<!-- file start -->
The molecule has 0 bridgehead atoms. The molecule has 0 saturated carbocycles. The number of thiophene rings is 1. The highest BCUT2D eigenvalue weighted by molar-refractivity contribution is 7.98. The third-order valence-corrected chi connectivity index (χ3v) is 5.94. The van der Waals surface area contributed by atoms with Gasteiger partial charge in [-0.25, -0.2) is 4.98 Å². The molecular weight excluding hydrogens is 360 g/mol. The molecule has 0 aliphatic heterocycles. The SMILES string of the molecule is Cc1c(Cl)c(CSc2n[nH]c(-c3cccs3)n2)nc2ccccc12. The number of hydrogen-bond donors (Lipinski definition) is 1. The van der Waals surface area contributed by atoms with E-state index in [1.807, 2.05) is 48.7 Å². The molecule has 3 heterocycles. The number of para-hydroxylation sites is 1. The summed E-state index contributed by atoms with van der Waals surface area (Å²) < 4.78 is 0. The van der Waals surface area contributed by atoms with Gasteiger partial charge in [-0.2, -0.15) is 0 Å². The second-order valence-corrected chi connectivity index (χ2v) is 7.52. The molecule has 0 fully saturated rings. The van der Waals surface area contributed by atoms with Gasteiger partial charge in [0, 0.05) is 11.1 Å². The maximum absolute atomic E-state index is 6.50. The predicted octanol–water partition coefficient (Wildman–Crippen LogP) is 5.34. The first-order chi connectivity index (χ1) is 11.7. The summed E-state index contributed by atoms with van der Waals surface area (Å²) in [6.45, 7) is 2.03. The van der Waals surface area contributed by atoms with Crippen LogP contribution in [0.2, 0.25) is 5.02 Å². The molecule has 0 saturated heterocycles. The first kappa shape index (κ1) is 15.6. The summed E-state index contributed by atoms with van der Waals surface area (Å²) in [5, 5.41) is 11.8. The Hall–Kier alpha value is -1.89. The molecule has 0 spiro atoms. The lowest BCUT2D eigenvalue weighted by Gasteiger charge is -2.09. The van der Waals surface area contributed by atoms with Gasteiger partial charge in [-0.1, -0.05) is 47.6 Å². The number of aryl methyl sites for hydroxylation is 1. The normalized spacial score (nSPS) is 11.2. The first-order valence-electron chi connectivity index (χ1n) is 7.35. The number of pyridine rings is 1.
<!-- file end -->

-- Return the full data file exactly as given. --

The molecule has 0 bridgehead atoms. The molecule has 0 saturated carbocycles. The number of thiophene rings is 1. The highest BCUT2D eigenvalue weighted by molar-refractivity contribution is 7.98. The third-order valence-corrected chi connectivity index (χ3v) is 5.94. The van der Waals surface area contributed by atoms with Gasteiger partial charge in [-0.25, -0.2) is 4.98 Å². The molecular weight excluding hydrogens is 360 g/mol. The molecule has 0 aliphatic heterocycles. The SMILES string of the molecule is Cc1c(Cl)c(CSc2n[nH]c(-c3cccs3)n2)nc2ccccc12. The number of hydrogen-bond donors (Lipinski definition) is 1. The van der Waals surface area contributed by atoms with E-state index in [1.807, 2.05) is 48.7 Å². The molecule has 3 heterocycles. The number of para-hydroxylation sites is 1. The summed E-state index contributed by atoms with van der Waals surface area (Å²) < 4.78 is 0. The van der Waals surface area contributed by atoms with Gasteiger partial charge in [-0.2, -0.15) is 0 Å². The second-order valence-corrected chi connectivity index (χ2v) is 7.52. The molecule has 0 fully saturated rings. The van der Waals surface area contributed by atoms with Gasteiger partial charge in [0, 0.05) is 11.1 Å². The maximum absolute atomic E-state index is 6.50. The predicted octanol–water partition coefficient (Wildman–Crippen LogP) is 5.34. The first-order chi connectivity index (χ1) is 11.7. The summed E-state index contributed by atoms with van der Waals surface area (Å²) in [6.45, 7) is 2.03. The van der Waals surface area contributed by atoms with Crippen LogP contribution in [0.2, 0.25) is 5.02 Å². The molecule has 0 saturated heterocycles. The first kappa shape index (κ1) is 15.6. The summed E-state index contributed by atoms with van der Waals surface area (Å²) in [5, 5.41) is 11.8. The Hall–Kier alpha value is -1.89. The molecule has 0 spiro atoms. The lowest BCUT2D eigenvalue weighted by Gasteiger charge is -2.09. The van der Waals surface area contributed by atoms with Gasteiger partial charge in [-0.1, -0.05) is 47.6 Å². The number of aryl methyl sites for hydroxylation is 1. The normalized spacial score (nSPS) is 11.2. The first-order valence-electron chi connectivity index (χ1n) is 7.35. The number of pyridine rings is 1.